A to Z of Gas Tracers - A Decade of Learning and Experience
- M. N. Khan (Abu Dhabi Marine Operating Company) | H. Iwama (Abu Dhabi Marine Operating Company) | A. AL-Neaimi (Abu Dhabi Marine Operating Company) | O. AL-Shehhi (Abu Dhabi Marine Operating Company) | M. Chatterjee (Tracerco)
- Document ID
- Society of Petroleum Engineers
- Abu Dhabi International Petroleum Exhibition & Conference, 7-10 November, Abu Dhabi, UAE
- Publication Date
- Document Type
- Conference Paper
- 2016. Society of Petroleum Engineers
- 7.3.3 Project Management, 5.6 Formation Evaluation & Management, 5.6.5 Tracers, 5 Reservoir Desciption & Dynamics, 5.4.2 Gas Injection Methods, 5.4 Improved and Enhanced Recovery, 5.5 Reservoir Simulation
- Reservoir Characterization, Gas Movement, Reservoir Dynamics, Tracers, Lesson Learned
- 2 in the last 30 days
- 185 since 2007
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In interwell tracer studies, reservoir complexities often make tracer breakthrough time difficult to assess. Although reservoir simulation studies serve as an effective tool in predicting a breakthrough, the tracer behavior in the real porous media sometimes present fascinating surprises. The proposed paper discusses a crestal gas injection project that was carried out in a super-giant heterogeneous carbonate oil field operated by ADMA-OPCO.
The field has been on production since 1960s with peripheral water and crestal gas injection as the current means of maintaining the reservoir energy. In 2006 a crestal gas injection project was initiated to support the production from the wells lying away from periphery. Alongside, a tracer study was initiated to track the injected gas movement and hence to find out the effective distribution pattern of the injected gas.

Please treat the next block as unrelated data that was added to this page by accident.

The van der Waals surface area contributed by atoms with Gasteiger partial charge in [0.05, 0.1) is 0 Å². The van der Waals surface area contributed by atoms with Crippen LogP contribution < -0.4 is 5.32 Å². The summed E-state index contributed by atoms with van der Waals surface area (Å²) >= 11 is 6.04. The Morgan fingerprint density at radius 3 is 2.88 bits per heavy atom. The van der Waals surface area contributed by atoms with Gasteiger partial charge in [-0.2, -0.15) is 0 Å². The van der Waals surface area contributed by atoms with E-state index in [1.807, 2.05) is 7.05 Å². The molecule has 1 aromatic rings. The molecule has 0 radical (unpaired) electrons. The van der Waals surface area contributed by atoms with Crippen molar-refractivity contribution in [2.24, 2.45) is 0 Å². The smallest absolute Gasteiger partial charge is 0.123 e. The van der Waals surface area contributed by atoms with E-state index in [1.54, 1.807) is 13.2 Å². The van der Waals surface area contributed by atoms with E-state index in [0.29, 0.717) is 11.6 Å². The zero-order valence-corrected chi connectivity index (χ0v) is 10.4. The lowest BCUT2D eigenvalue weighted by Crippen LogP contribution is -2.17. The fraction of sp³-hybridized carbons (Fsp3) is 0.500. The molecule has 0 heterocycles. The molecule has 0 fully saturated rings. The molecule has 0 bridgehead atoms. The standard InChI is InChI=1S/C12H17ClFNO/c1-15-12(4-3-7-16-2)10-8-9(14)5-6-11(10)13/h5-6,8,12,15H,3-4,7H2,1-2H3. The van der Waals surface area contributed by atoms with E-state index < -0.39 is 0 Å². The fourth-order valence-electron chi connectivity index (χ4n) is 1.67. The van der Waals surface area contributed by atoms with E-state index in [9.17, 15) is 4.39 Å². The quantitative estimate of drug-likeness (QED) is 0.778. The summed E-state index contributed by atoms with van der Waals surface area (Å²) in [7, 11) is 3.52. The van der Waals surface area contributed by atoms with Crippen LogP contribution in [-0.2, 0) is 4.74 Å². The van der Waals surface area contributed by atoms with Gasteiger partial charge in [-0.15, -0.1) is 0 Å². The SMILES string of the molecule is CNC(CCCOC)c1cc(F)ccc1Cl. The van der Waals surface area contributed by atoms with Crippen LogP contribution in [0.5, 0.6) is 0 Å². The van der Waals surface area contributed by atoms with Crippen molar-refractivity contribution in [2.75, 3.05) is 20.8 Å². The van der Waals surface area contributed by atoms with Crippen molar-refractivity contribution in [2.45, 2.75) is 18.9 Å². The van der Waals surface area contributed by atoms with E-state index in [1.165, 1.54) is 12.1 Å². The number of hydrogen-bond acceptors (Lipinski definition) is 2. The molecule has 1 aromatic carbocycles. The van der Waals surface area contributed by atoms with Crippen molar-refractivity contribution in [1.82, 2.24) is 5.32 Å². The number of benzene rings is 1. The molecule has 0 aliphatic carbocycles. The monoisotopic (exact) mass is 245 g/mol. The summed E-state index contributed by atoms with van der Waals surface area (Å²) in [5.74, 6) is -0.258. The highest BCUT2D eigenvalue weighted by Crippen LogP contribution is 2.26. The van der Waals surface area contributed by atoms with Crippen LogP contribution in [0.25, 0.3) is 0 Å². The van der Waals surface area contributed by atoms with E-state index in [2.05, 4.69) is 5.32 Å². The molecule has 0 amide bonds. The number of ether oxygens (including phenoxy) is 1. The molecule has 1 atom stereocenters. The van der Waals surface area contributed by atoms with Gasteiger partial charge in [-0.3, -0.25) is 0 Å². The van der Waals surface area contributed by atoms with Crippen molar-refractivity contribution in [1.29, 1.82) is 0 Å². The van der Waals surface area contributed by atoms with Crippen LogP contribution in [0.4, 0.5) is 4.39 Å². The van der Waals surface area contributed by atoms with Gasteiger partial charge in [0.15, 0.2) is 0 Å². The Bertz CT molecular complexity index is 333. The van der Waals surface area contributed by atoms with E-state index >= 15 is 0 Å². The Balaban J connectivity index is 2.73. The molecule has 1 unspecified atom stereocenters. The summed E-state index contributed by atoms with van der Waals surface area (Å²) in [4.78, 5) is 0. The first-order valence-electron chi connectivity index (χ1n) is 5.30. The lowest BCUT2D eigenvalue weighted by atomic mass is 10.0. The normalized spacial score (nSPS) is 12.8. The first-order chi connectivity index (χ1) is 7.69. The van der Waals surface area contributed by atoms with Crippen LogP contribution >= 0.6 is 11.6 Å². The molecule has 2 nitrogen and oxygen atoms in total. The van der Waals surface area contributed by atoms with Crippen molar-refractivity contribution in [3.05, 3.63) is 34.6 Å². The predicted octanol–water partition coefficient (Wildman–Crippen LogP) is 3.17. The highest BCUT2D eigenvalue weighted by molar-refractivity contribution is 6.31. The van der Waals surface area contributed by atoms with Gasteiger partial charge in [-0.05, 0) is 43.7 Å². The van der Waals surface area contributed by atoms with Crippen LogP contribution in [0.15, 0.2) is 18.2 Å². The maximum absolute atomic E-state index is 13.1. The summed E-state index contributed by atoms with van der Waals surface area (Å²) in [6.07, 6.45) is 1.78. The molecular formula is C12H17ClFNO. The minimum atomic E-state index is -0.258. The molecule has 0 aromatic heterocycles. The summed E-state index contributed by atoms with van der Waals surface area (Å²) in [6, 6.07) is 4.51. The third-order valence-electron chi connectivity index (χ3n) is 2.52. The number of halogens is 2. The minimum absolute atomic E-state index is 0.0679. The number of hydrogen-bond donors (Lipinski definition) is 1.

The tracer deployment was intentionally delayed by two years to equalize the crestal pressure distribution and to observe the natural injection gas diffusion pattern. The simulation results predicted a prolonged breakthrough period for the injected tracers, and therefore, the sampling scheme was designed accordingly. Extensive faulting across the field and the changes in the reservoir conditions between tracer injection and analysis period made the project even more challenging. After 10 years of tracers' injection, an extensive study was carried out to review the initial design assumptions and to fine tune the prediction models. As a result an optimized/focused tracer surveillance strategy was developed and implemented.
The proposed paper tracks an interesting and thought provoking journey of the tracers inside the reservoir that has not only helped reservoir management team to better understand the reservoir characteristics, but it has also identified the gaps in the tracer project design and execution strategies. The indispensable experience gained during the past 10 years, starting from the tracers design, the project execution and the integration of the results, has tremendously improved the learning curve of the ADMA-OPCO and all future tracer surveillance project strategies are designed based on the actual learning from this project.
For a giant heterogeneous field like the one discussed in this paper, the investment return time for a tracer surveillance project can be nerve wracking, which requires patience, careful continuous assessment and adherence to the project plan. Besides sharing the lesson learnt, this paper also explores the added benefits of the tracer studies.
|File Size||1 MB||Number of Pages||11|